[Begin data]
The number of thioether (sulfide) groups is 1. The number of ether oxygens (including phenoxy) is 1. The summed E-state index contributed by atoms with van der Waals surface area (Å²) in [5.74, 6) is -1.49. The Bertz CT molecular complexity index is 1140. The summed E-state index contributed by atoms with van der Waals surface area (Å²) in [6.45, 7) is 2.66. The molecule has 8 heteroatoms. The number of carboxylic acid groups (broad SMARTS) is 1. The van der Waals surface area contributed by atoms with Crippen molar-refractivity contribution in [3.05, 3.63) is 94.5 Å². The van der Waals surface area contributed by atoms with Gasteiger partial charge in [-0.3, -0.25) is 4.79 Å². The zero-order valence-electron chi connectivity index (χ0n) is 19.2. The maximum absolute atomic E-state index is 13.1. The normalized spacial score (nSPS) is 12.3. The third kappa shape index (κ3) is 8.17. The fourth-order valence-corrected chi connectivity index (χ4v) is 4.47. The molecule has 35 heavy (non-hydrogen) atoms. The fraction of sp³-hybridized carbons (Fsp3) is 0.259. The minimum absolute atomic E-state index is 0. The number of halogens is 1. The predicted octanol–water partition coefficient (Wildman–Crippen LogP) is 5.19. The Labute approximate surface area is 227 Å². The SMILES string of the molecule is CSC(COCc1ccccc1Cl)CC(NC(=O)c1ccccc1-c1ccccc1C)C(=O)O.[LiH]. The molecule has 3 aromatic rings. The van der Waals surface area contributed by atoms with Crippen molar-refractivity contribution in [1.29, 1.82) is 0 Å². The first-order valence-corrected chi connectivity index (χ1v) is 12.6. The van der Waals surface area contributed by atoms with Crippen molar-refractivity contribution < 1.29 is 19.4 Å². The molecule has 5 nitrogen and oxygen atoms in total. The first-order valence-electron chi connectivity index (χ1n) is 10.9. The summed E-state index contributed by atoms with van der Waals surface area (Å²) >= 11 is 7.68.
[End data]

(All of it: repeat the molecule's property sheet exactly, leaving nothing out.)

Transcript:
The number of thioether (sulfide) groups is 1. The number of ether oxygens (including phenoxy) is 1. The summed E-state index contributed by atoms with van der Waals surface area (Å²) in [5.74, 6) is -1.49. The Bertz CT molecular complexity index is 1140. The summed E-state index contributed by atoms with van der Waals surface area (Å²) in [6.45, 7) is 2.66. The molecule has 8 heteroatoms. The number of carboxylic acid groups (broad SMARTS) is 1. The van der Waals surface area contributed by atoms with Crippen molar-refractivity contribution in [3.05, 3.63) is 94.5 Å². The van der Waals surface area contributed by atoms with Gasteiger partial charge in [-0.3, -0.25) is 4.79 Å². The zero-order valence-electron chi connectivity index (χ0n) is 19.2. The maximum absolute atomic E-state index is 13.1. The normalized spacial score (nSPS) is 12.3. The third kappa shape index (κ3) is 8.17. The fourth-order valence-corrected chi connectivity index (χ4v) is 4.47. The molecule has 35 heavy (non-hydrogen) atoms. The fraction of sp³-hybridized carbons (Fsp3) is 0.259. The minimum absolute atomic E-state index is 0. The number of halogens is 1. The predicted octanol–water partition coefficient (Wildman–Crippen LogP) is 5.19. The Labute approximate surface area is 227 Å². The SMILES string of the molecule is CSC(COCc1ccccc1Cl)CC(NC(=O)c1ccccc1-c1ccccc1C)C(=O)O.[LiH]. The molecule has 3 aromatic rings. The van der Waals surface area contributed by atoms with Crippen molar-refractivity contribution in [1.29, 1.82) is 0 Å². The first-order valence-corrected chi connectivity index (χ1v) is 12.6. The van der Waals surface area contributed by atoms with Crippen molar-refractivity contribution < 1.29 is 19.4 Å². The molecule has 5 nitrogen and oxygen atoms in total. The first-order valence-electron chi connectivity index (χ1n) is 10.9. The summed E-state index contributed by atoms with van der Waals surface area (Å²) >= 11 is 7.68.